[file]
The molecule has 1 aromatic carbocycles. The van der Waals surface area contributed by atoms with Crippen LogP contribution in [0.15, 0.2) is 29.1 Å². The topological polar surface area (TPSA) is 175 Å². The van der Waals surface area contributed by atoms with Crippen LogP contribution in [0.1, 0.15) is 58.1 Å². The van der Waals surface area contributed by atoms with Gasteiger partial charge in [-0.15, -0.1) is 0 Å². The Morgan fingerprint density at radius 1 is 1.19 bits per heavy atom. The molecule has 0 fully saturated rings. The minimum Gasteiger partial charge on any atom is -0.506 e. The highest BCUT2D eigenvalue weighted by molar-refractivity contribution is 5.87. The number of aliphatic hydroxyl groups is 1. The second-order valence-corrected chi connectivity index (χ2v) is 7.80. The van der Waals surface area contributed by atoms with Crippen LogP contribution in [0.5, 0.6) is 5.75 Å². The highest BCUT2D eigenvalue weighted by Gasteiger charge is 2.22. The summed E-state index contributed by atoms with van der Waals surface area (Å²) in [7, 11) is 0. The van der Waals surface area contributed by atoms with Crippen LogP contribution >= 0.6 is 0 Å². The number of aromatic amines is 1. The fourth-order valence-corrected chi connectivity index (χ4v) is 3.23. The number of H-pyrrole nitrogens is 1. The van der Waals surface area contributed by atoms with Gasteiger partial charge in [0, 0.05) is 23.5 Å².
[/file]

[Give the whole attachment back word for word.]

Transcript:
The molecule has 1 aromatic carbocycles. The van der Waals surface area contributed by atoms with Crippen LogP contribution in [0.15, 0.2) is 29.1 Å². The topological polar surface area (TPSA) is 175 Å². The van der Waals surface area contributed by atoms with Crippen LogP contribution in [0.1, 0.15) is 58.1 Å². The van der Waals surface area contributed by atoms with Gasteiger partial charge in [-0.15, -0.1) is 0 Å². The Morgan fingerprint density at radius 1 is 1.19 bits per heavy atom. The molecule has 0 fully saturated rings. The minimum Gasteiger partial charge on any atom is -0.506 e. The highest BCUT2D eigenvalue weighted by molar-refractivity contribution is 5.87. The number of aliphatic hydroxyl groups is 1. The second-order valence-corrected chi connectivity index (χ2v) is 7.80. The van der Waals surface area contributed by atoms with Crippen LogP contribution in [0.5, 0.6) is 5.75 Å². The highest BCUT2D eigenvalue weighted by Gasteiger charge is 2.22. The summed E-state index contributed by atoms with van der Waals surface area (Å²) in [7, 11) is 0. The van der Waals surface area contributed by atoms with Crippen LogP contribution >= 0.6 is 0 Å². The number of aromatic amines is 1. The fourth-order valence-corrected chi connectivity index (χ4v) is 3.23. The number of H-pyrrole nitrogens is 1. The van der Waals surface area contributed by atoms with Gasteiger partial charge in [0, 0.05) is 23.5 Å².